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Jean Ritchie

Born into a large family of fourteen singing siblings on December 8, 1922, Viper, Perry County, Kentucky, the youngest of them, balladeer JEAN RITCHIE (with her trusty lap dulcimer) was one of the first signings on Jac Holzman’s Elektra Records, and arguably the earliest female purveyor of Appalachian mountain folk-music. Graduating from the University of Kentucky in 1946, Jean found work at New York’s Henry Street Settlement for children in care; she’d repay those times with a handful of children’s recordings. From working with folklorist ALAN LOMAX (at the Library of Congress) in the late 40s, to meeting PETE SEEGER, OSCAR BRAND and LEADBELLY, to her Fulbright scholarship sojourn with the English Folk and Dance Society at Cecil Sharp House in London in the early 50s (she also featured on a bill at the Royal Albert Hall), RITCHIE was collating numerous songs to record on her return.
1952’s solo debut, …SINGING THE TRADITIONAL SONGS OF HER TRADITIONAL KENTUCKY MOUNTAIN FAMILY {*7}, was inspirational, a truly wholesome all-round set that guaranteed a voice on radio and appearances on television. Subsequent LPs for Elektra (and Riverside) continued to sell enough copies to maintain a decent enough lifestyle, although her work with photographer/dulcimer maker George Pickow (whom she married in 1950) gave her a secondary source of income. If one were to pick out a few from her horde of 50s & 60s LPs, one could do no wrong by finding RIDDLE ME THIS (1958) {*7}, a collaboration with OSCAR BRAND, BRITISH TRADITIONAL BALLADS (CHILD BALLADS) IN THE SOUTHERN MOUNTAINS – VOLUME 1 & 2 (both 1961) {*7/*7} and AT FOLK CITY (1963) {*6}, the latter alongside DOC WATSON.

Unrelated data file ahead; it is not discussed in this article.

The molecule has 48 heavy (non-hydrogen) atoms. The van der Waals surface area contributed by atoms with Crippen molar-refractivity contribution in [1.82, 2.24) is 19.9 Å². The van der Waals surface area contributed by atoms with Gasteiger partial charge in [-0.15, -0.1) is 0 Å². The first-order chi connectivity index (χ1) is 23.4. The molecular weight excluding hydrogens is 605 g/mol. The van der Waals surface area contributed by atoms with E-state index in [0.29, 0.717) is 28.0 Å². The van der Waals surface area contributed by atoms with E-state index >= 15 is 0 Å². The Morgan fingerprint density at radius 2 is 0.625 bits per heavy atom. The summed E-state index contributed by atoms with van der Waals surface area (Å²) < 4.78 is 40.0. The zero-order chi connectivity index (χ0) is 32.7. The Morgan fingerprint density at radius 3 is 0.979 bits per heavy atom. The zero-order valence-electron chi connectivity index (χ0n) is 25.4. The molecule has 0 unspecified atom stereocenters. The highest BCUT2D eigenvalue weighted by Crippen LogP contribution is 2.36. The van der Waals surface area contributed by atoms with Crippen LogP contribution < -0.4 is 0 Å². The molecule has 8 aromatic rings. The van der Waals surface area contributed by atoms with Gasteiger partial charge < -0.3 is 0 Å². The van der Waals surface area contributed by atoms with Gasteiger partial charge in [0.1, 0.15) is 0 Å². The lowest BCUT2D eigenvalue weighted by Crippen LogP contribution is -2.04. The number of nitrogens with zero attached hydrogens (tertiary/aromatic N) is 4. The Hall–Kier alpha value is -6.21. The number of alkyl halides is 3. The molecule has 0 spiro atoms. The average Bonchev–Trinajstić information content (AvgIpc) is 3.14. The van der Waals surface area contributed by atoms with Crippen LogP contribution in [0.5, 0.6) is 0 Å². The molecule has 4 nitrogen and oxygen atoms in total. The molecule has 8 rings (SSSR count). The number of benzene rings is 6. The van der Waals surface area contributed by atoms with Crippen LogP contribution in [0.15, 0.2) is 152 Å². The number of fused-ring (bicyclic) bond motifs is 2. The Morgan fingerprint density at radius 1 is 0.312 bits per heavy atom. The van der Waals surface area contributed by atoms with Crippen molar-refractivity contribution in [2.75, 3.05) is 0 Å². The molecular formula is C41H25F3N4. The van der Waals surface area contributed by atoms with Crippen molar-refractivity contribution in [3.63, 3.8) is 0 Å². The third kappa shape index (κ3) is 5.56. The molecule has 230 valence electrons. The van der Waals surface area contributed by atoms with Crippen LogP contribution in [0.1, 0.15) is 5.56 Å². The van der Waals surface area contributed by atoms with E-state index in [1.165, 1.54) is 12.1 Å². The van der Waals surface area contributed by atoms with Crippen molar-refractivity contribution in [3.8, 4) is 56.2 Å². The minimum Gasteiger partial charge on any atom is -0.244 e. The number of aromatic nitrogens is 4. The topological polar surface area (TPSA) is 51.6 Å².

Launching her Greenhays imprint with hubby George in the mid-70s, RITCHIE delivered several traditional folk albums, but this was after one of her greatest achievements, NONE BUT ONE (1977) {*8}, a record which had the distinction of including guest spots from MARY TRAVERS, JANIS IAN, OSCAR BRAND, SUSAN REED, Claire Bey and her own sons Peter and Jon Pickow. The aforementioned Greenhays were behind some of her best modern-day work: HIGH HILLS AND MOUNTAINS (1979) {*7}, THE MOST DULCIMER (1984) {*7} – in answer to her most frequently asked question: “which of your albums has the most dulcimer?”, KENTUCKY CHRISTMAS, OLD AND NEW (1987) {*6} and MOUNTAIN BORN (1996) {*5}, while her sister Edna Ritchie was also recorded for her own solo `Kentucky Viper’ set.
Post-millennium and now in her 80th year, she was awarded a fellowship at the National Endowment for the Arts National Heritage and was subsequently inducted into the Long Island Music Hall of Fame; she was living at the time in Port Washington, NY. Sadly of late, December 2009, Jean suffered a stroke which has left her without the ability to speak; she subsequently received institutional care and lived out her remaining years until she died at her home in Berea, Kentucky on June 1, 2015.
© MC Strong 2010/GFD // rev-up MCS Jun2015

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